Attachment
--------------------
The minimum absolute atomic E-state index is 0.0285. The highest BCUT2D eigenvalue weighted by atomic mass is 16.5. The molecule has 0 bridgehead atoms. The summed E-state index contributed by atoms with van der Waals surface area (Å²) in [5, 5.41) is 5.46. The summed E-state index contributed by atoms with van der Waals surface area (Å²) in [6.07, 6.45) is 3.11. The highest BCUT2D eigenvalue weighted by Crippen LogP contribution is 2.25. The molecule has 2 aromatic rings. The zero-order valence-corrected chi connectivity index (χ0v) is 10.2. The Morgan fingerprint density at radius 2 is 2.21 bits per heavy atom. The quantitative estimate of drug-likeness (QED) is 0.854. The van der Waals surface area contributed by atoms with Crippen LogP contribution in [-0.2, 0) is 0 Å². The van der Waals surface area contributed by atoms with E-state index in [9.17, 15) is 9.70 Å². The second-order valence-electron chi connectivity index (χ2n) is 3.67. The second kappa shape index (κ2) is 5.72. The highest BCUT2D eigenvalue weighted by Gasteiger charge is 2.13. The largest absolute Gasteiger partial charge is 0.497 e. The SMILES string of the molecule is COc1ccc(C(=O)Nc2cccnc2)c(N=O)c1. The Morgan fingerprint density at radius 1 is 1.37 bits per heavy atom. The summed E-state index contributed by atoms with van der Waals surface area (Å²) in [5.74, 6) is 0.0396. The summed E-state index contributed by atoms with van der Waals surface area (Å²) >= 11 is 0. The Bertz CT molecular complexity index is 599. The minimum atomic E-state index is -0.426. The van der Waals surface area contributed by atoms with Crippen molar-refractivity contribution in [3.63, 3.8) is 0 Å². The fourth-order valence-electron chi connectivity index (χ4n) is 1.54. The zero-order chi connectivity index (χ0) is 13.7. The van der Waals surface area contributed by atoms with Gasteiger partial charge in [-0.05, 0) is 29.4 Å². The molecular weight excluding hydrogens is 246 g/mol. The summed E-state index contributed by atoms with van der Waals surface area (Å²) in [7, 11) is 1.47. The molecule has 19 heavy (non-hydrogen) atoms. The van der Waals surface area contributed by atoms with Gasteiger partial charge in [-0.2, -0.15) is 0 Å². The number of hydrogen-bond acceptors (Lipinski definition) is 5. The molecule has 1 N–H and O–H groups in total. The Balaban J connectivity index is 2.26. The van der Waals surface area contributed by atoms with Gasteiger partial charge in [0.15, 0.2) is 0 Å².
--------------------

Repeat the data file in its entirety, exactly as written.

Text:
The minimum absolute atomic E-state index is 0.0285. The highest BCUT2D eigenvalue weighted by atomic mass is 16.5. The molecule has 0 bridgehead atoms. The summed E-state index contributed by atoms with van der Waals surface area (Å²) in [5, 5.41) is 5.46. The summed E-state index contributed by atoms with van der Waals surface area (Å²) in [6.07, 6.45) is 3.11. The highest BCUT2D eigenvalue weighted by Crippen LogP contribution is 2.25. The molecule has 2 aromatic rings. The zero-order valence-corrected chi connectivity index (χ0v) is 10.2. The Morgan fingerprint density at radius 2 is 2.21 bits per heavy atom. The quantitative estimate of drug-likeness (QED) is 0.854. The van der Waals surface area contributed by atoms with Crippen LogP contribution in [-0.2, 0) is 0 Å². The van der Waals surface area contributed by atoms with E-state index in [9.17, 15) is 9.70 Å². The second-order valence-electron chi connectivity index (χ2n) is 3.67. The second kappa shape index (κ2) is 5.72. The highest BCUT2D eigenvalue weighted by Gasteiger charge is 2.13. The largest absolute Gasteiger partial charge is 0.497 e. The SMILES string of the molecule is COc1ccc(C(=O)Nc2cccnc2)c(N=O)c1. The Morgan fingerprint density at radius 1 is 1.37 bits per heavy atom. The summed E-state index contributed by atoms with van der Waals surface area (Å²) in [5.74, 6) is 0.0396. The summed E-state index contributed by atoms with van der Waals surface area (Å²) >= 11 is 0. The Bertz CT molecular complexity index is 599. The minimum atomic E-state index is -0.426. The van der Waals surface area contributed by atoms with Crippen molar-refractivity contribution in [3.63, 3.8) is 0 Å². The fourth-order valence-electron chi connectivity index (χ4n) is 1.54. The zero-order chi connectivity index (χ0) is 13.7. The van der Waals surface area contributed by atoms with Gasteiger partial charge in [-0.05, 0) is 29.4 Å². The molecular weight excluding hydrogens is 246 g/mol. The summed E-state index contributed by atoms with van der Waals surface area (Å²) in [7, 11) is 1.47. The molecule has 19 heavy (non-hydrogen) atoms. The van der Waals surface area contributed by atoms with Gasteiger partial charge in [-0.2, -0.15) is 0 Å². The number of hydrogen-bond acceptors (Lipinski definition) is 5. The molecule has 1 N–H and O–H groups in total. The Balaban J connectivity index is 2.26. The van der Waals surface area contributed by atoms with Gasteiger partial charge in [0.15, 0.2) is 0 Å².